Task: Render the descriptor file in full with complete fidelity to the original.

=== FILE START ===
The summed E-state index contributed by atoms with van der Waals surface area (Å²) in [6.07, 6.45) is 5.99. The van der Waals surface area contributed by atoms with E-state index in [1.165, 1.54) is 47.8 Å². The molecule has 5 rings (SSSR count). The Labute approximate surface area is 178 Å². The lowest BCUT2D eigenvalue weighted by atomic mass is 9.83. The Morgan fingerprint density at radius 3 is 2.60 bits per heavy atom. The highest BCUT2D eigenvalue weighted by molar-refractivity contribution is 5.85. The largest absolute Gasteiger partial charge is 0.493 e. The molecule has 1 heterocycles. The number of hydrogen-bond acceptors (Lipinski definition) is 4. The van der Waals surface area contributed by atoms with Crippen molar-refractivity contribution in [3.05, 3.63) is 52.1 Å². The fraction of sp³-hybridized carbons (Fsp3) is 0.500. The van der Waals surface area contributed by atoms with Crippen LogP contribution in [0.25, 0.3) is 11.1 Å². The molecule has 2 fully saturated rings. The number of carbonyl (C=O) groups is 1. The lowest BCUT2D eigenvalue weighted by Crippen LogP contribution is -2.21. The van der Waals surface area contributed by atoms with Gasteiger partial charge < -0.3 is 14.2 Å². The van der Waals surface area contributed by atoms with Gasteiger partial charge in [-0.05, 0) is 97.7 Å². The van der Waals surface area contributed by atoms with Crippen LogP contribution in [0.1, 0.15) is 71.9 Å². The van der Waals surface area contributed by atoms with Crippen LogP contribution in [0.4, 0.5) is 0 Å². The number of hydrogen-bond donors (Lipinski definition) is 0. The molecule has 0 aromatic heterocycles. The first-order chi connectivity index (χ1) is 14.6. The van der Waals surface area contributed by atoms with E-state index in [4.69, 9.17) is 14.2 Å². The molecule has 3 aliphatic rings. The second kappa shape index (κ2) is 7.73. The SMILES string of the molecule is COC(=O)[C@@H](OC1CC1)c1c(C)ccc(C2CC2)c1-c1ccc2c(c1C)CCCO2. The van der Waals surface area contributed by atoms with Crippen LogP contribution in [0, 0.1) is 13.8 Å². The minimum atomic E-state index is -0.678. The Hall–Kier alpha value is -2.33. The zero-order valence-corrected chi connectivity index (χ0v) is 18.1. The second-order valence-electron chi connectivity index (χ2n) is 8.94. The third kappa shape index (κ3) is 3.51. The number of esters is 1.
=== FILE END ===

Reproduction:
The summed E-state index contributed by atoms with van der Waals surface area (Å²) in [6.07, 6.45) is 5.99. The van der Waals surface area contributed by atoms with E-state index in [1.165, 1.54) is 47.8 Å². The molecule has 5 rings (SSSR count). The Labute approximate surface area is 178 Å². The lowest BCUT2D eigenvalue weighted by atomic mass is 9.83. The Morgan fingerprint density at radius 3 is 2.60 bits per heavy atom. The highest BCUT2D eigenvalue weighted by molar-refractivity contribution is 5.85. The largest absolute Gasteiger partial charge is 0.493 e. The molecule has 1 heterocycles. The number of hydrogen-bond acceptors (Lipinski definition) is 4. The van der Waals surface area contributed by atoms with Crippen molar-refractivity contribution in [3.05, 3.63) is 52.1 Å². The fraction of sp³-hybridized carbons (Fsp3) is 0.500. The van der Waals surface area contributed by atoms with Crippen LogP contribution in [0.25, 0.3) is 11.1 Å². The molecule has 2 fully saturated rings. The number of carbonyl (C=O) groups is 1. The lowest BCUT2D eigenvalue weighted by Crippen LogP contribution is -2.21. The van der Waals surface area contributed by atoms with Gasteiger partial charge < -0.3 is 14.2 Å². The van der Waals surface area contributed by atoms with Gasteiger partial charge in [-0.05, 0) is 97.7 Å². The van der Waals surface area contributed by atoms with Crippen LogP contribution in [0.1, 0.15) is 71.9 Å². The van der Waals surface area contributed by atoms with Crippen LogP contribution in [0.4, 0.5) is 0 Å². The number of hydrogen-bond donors (Lipinski definition) is 0. The molecule has 0 aromatic heterocycles. The first-order chi connectivity index (χ1) is 14.6. The van der Waals surface area contributed by atoms with E-state index in [4.69, 9.17) is 14.2 Å². The molecule has 3 aliphatic rings. The second kappa shape index (κ2) is 7.73. The SMILES string of the molecule is COC(=O)[C@@H](OC1CC1)c1c(C)ccc(C2CC2)c1-c1ccc2c(c1C)CCCO2. The van der Waals surface area contributed by atoms with Crippen LogP contribution in [0, 0.1) is 13.8 Å². The minimum atomic E-state index is -0.678. The Hall–Kier alpha value is -2.33. The zero-order valence-corrected chi connectivity index (χ0v) is 18.1. The second-order valence-electron chi connectivity index (χ2n) is 8.94. The third kappa shape index (κ3) is 3.51. The number of esters is 1.